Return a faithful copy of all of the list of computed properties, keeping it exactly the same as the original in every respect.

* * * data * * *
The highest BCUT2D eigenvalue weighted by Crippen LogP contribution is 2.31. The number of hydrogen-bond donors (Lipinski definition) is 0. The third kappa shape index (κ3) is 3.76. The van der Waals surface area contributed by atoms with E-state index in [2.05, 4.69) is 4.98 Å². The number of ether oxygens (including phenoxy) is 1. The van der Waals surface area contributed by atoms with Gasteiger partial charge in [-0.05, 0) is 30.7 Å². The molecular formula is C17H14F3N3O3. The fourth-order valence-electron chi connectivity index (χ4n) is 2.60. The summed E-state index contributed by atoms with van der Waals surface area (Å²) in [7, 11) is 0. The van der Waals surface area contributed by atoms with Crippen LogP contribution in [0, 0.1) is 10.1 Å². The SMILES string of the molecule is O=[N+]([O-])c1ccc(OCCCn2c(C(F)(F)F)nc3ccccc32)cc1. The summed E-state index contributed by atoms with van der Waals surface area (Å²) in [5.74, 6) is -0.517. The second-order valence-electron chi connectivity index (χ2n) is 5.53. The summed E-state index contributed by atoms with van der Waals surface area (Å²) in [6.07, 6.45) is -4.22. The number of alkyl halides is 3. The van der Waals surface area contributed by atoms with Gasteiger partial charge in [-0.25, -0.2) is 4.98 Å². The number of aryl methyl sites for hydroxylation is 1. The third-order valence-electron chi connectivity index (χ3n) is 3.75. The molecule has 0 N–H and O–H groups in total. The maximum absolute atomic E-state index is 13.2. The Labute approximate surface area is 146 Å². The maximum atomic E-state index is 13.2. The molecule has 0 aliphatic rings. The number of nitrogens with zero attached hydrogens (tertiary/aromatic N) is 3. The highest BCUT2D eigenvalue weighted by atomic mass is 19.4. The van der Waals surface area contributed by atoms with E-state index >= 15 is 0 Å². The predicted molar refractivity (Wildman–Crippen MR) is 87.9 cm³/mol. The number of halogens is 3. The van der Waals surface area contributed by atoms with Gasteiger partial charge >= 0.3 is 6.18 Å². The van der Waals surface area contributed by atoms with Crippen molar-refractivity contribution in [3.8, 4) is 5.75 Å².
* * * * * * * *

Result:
The highest BCUT2D eigenvalue weighted by Crippen LogP contribution is 2.31. The number of hydrogen-bond donors (Lipinski definition) is 0. The third kappa shape index (κ3) is 3.76. The van der Waals surface area contributed by atoms with E-state index in [2.05, 4.69) is 4.98 Å². The number of ether oxygens (including phenoxy) is 1. The van der Waals surface area contributed by atoms with Gasteiger partial charge in [-0.05, 0) is 30.7 Å². The molecular formula is C17H14F3N3O3. The fourth-order valence-electron chi connectivity index (χ4n) is 2.60. The summed E-state index contributed by atoms with van der Waals surface area (Å²) in [7, 11) is 0. The van der Waals surface area contributed by atoms with Crippen LogP contribution in [0, 0.1) is 10.1 Å². The SMILES string of the molecule is O=[N+]([O-])c1ccc(OCCCn2c(C(F)(F)F)nc3ccccc32)cc1. The summed E-state index contributed by atoms with van der Waals surface area (Å²) in [5.74, 6) is -0.517. The second-order valence-electron chi connectivity index (χ2n) is 5.53. The summed E-state index contributed by atoms with van der Waals surface area (Å²) in [6.07, 6.45) is -4.22. The number of alkyl halides is 3. The van der Waals surface area contributed by atoms with Gasteiger partial charge in [-0.25, -0.2) is 4.98 Å². The number of aryl methyl sites for hydroxylation is 1. The third-order valence-electron chi connectivity index (χ3n) is 3.75. The molecule has 0 N–H and O–H groups in total. The maximum absolute atomic E-state index is 13.2. The Labute approximate surface area is 146 Å². The maximum atomic E-state index is 13.2. The molecule has 0 aliphatic rings. The number of nitrogens with zero attached hydrogens (tertiary/aromatic N) is 3. The highest BCUT2D eigenvalue weighted by atomic mass is 19.4. The van der Waals surface area contributed by atoms with E-state index >= 15 is 0 Å². The predicted molar refractivity (Wildman–Crippen MR) is 87.9 cm³/mol. The number of halogens is 3. The van der Waals surface area contributed by atoms with Gasteiger partial charge >= 0.3 is 6.18 Å². The van der Waals surface area contributed by atoms with Crippen molar-refractivity contribution in [3.8, 4) is 5.75 Å².